Best of all, even if you can’t see these amazing women in person, you can purchase some of their work.

The Riches of Twitter

Twitter has brought me unimagined riches: new friends (got to meet quite a few at SfN14 last year); little gifts in the mail (lapsang souchang infused goat cajeta, alpaca fibers for felting); great #sciart in my life new mushroom coasters laser engraved by Julie Himes and a felted hat adorned by a jellyfish to warm my noggin); and opportunities to have conversations about science, art, and everything in between.

When the #sciart tweet storm was announced, I felt a bit shy about participating. On Sunday, I tentatively tweeted my first few tweets for the #sciart tweet storm organized by the Symbiartic blog team: Kalliopi Monoyios (@eyeforscience), Katie McKissick (@beatricebiology) and Glendon Mellow (@FlyingTrilobite). I had no idea what riches it would bring.

On Monday morning, I saw a tweet by Stewart Barker of a fungal invasion. It was so beautiful. And my kids had a snow day. I thought, ah ha, I’m going to see if I can capture this in felt.

My attempt did not fully resemble Barker’s infestation, but I was pleased with it. When I reported back, he told me that he had seen other fungal infestations resembling my felt, which really made my day.

Monday night, I got talking with someone about starting a new hashtag idea. That work is still in process, but I’m hoping we can roll it out next week. I love collaborating!

Yesterday morning, I wrote up the previous blog post in an attempt to get my three images done for the day. Five minutes after I posted, Chris Woolston from Nature Magazine called and wanted to know if he could use an image of one of my quilts for an online article about the #sciart tweet storm. I was really confused and didn’t think he could possibly mean one of the one’s I’d just posted, but yes, that was what he was talking about. Talk about serendipity!  (Find the article here, with lovely sciart from three other artists as well!)

I love the #sciart community because of the investigative spirit and willingness to collaborate. I’m invigorated by it. If there is a question to be pursued, that is exciting to me. Ultimately, I think #sciart is about communication. I appreciate being part of the conversation and I can’t wait to see what else comes out of the #sciart hurricane! I hope it takes a long time to die down.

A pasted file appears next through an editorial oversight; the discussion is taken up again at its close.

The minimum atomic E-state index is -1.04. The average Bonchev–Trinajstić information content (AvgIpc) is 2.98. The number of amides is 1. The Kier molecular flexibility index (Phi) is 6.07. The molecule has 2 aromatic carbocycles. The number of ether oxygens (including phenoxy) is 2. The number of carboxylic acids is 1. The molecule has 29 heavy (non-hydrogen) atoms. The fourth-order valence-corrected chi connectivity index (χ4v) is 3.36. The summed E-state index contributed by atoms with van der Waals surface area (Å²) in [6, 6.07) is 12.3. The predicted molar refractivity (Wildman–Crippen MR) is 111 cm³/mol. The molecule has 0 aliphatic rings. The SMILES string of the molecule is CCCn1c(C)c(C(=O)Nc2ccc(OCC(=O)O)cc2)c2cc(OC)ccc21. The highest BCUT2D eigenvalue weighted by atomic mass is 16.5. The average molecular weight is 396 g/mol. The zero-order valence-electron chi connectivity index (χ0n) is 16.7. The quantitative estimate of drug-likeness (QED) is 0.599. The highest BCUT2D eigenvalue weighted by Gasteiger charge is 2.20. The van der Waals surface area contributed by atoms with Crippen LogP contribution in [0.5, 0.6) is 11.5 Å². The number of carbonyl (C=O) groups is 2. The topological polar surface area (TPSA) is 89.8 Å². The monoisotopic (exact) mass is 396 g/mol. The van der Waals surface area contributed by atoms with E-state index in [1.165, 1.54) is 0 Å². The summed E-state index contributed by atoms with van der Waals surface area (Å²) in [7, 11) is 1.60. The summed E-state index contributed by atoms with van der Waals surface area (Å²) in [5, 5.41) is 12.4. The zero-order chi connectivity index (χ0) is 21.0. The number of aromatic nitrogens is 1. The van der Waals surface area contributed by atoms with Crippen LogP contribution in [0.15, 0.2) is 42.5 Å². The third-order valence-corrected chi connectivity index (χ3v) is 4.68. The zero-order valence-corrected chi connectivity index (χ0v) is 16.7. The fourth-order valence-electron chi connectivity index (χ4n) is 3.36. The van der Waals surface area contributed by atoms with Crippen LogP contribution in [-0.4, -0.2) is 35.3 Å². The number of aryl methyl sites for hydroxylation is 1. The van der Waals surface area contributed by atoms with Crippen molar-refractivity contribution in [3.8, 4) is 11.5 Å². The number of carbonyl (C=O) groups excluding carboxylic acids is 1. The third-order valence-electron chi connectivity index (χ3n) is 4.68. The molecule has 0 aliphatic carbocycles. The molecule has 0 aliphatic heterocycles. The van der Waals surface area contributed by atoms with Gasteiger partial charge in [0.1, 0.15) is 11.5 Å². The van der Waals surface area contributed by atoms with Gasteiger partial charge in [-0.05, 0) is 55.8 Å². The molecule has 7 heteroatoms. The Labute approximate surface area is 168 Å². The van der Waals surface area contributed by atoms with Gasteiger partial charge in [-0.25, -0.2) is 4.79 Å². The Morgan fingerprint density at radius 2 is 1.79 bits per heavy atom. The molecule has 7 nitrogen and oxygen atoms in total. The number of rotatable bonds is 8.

Neuron collection: 3 new neuron quilts

Last fall I made a little purple neuron which caught the eye of Jennifer Wells (aka Jenthulu) on Twitter. After SfN14, she asked me if I would make her a new one as well as another one like Dancing, but in different colors.

Even though the request had been for a purple neuron, I got distracted and made a grey neuron highlighted with green flashes. For me, it is reminiscent of the micrographs with GFP (green flourescent protein).  Then I went and made the purple one, using different fabrics on the back as I had done before. I wanted it to feel fresh and as I said on Twitter last week, I’m not interested in reproducibility of results. I am constantly tweaking.

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Grey neuron quilt about 6X9 inches with metallic green flashes

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Purple neuron, dancing on a black background

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“Electricity” A green and pink neuron interact on a field of blue. Size is approximately 20in wide by 18in tall.

Then I set to work on the pair of interacting neurons. I wanted to try something different, so I used foil for the flashing synapses instead of angelina and where the connection was farthest, I added beads in the hopes of conveying the idea of little bits of information crossing (this is more along the lines of artificial intelligence, really, but I’m a fan of scifi too).

Initially I wasn’t sure how the different colors would play out.  I thought the red-pink background I’d made before with black neurons would be the only way to showcase them properly, but with a little time, I was able to figure out another solution. It was good to stretch outside my preconceived notions!